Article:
Online Security and Certification

by Shaleen S
One wouldn’t be surprised if every once in a while, one hears people concerning themselves about online safety whenever there is a transaction. As per the data compiled in 2005 by the “Forrester Research”, 84% of the population though that the online retailers were not providing enough security, and 24% of the people did not at all perform online transactions because of the same reason.

But it’s not the same anymore. Another research suggests that a large amount of population did not knew what the lock symbol meant whenever it appeared. The lock symbol signifies that the website is secured and the information is sent only to the intended party. And for that reason each symbol is associated with two things. A PKI(public-Key Infrastructure) and CAs(Certificate Authorities) that gives out the digital certificates and owner’s identity. And in this way SSL(Secured Sockets Layer) connection is established between the parties. An SSL connection encrypts the data, so it is virtually impossible to retrieve any information by keylogging or any such method. SSL has many application and it is used more than one can imagine in places like email addresses, simple web browsing, instant messaging etc. One of the easiest way to recognize this by looking at the URL, or the web address. While most of the websites start with “HTTP”, a secured website will start with “HTTPS” where the extra ‘s’ indicates that it is a secured connection. The successor to the SSL is called TLS(Transport Security Layer). TLS is an upgrade to SSL that provides more security. There have been several version of it, and upgrades keep on happening with the changing need of security and increasing online transactions.

Just like most of the things expire, the certificates expire also, and hence have to be renewed.The certificates can expire in several ways, but mainly because their issuance is over, the company itself revoked it, or the CAs revoked it. Therefore, one has to be careful about the fine line. One can always verify the authenticity of the website by looking at the digital certificate. Again, there are two ways two check the certification. Either by CRL(Certificate Revocation List) or by OCSP(Online Certificate Status Protocol). CRL is a very tiresome process because say for instance there were 200,000 certificates revoked, then the browser will slow down because it has to verify a list of 200,000.  OCSP is a newer approach. It checks the live status of a certificate and gives out real-time information. Most of the browsers come pre-installed with OCSP.

With all these facts in mind, online transactions have become much safer and secure and easy to use. But repeatedly, one always has a slight concern in the back of the mind.

 

Reference:

Winkle, William V. “Processor Editorial Article.” Object Moved. 24 Apr. 2009. Web. 07 Apr. 2012. <http://www.processor.com/editorial/article.asp?article=articles/p3113/48p13/48p13.asp>.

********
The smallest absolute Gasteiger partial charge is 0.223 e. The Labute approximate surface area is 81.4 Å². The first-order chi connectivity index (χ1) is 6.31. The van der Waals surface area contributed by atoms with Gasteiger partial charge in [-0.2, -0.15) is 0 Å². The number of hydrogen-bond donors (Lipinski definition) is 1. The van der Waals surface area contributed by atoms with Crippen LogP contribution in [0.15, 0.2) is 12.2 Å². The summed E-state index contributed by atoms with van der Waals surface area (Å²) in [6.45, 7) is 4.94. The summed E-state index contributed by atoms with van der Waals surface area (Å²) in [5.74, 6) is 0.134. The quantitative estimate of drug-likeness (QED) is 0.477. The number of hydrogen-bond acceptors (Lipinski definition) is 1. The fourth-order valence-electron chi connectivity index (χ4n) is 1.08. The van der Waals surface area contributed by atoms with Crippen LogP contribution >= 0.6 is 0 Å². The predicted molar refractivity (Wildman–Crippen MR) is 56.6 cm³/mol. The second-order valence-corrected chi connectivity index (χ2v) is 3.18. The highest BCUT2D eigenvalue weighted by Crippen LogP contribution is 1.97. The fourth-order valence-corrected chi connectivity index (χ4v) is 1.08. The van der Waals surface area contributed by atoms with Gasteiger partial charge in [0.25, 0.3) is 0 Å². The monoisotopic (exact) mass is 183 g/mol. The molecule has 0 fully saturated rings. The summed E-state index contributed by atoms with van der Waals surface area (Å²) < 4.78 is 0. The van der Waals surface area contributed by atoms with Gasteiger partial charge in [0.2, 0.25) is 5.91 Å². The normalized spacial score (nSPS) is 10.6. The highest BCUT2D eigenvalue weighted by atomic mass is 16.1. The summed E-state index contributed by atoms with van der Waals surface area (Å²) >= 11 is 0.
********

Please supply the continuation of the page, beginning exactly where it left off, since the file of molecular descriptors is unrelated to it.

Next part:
6 thoughts on “Online Security and Certification”

  1. I agree with this article; many users do not know the security methods that are being implemented in the back end of online transactions. I know people who hesitate to shop online because they are concern about identity theft or about their credit cards being out there in the internet. Even I, who knows about the security of the web, sometimes hesitate to shop online because I do not trust some websites even when they have Verisign or HTTPS on the address bar. It is true that many people are skeptical of e-business but we, as CIS students, need to educate them and promote online shopping.

  2. I just learned about SSL from reading this article. The article also points out that it could be problematic to use the CRL especially if the user has a slow internet connection. It says that if the Certificate Revocation List is too big, it can slow down the browser and cause other problems.

  3. I agree with this article in the term that many people don’t know how to identity if a website their using is secure or not. Websites that have SSL or HTTPS are the most secure site, however people don’t know what these term mean or how it looks like. I have never heard of CRL until this blog post and have to wonder have affect CRL is to SSL or HTTPS.

  4. Thank you for sharing a very insightful article, it is true that a lot of us don’t know about the securities and certifications about the websites but now as the world is submerging into online activities such as social interactions and online banking its more important for everybody to secure their identity by learning more about it. The age of getting robbed at the bank is highly unlikely at this point in time crime has become more sophisticated, without having good security and certification there is nothing stopping the common individual from getting robbed.

  5. I’m surprised at the number of people who thought online providers weren’t providing security. Yet I can understand those who are reluctant to conduct online transactions for that very reason. I always look for the lock or https when considering a purchase from a vendor. I especially like the section of your article about how digital certificate. Although I know what it means when my browser warns me a website’s digital certificate has expired, I am willing to bet many people ignore the message because they have no idea what that means.

  6. Your article makes me wonder what people think about online security now (since your poll was taken in 2005). I remember learning about the SSL and the HTTPS in CIS 310, and am starting to realize how important it is to always to be aware of whether a website has this or not. This article helps keep people educated on something as important as their finances, and is something i would share with my parents who are not as knowledgeable about internet security.

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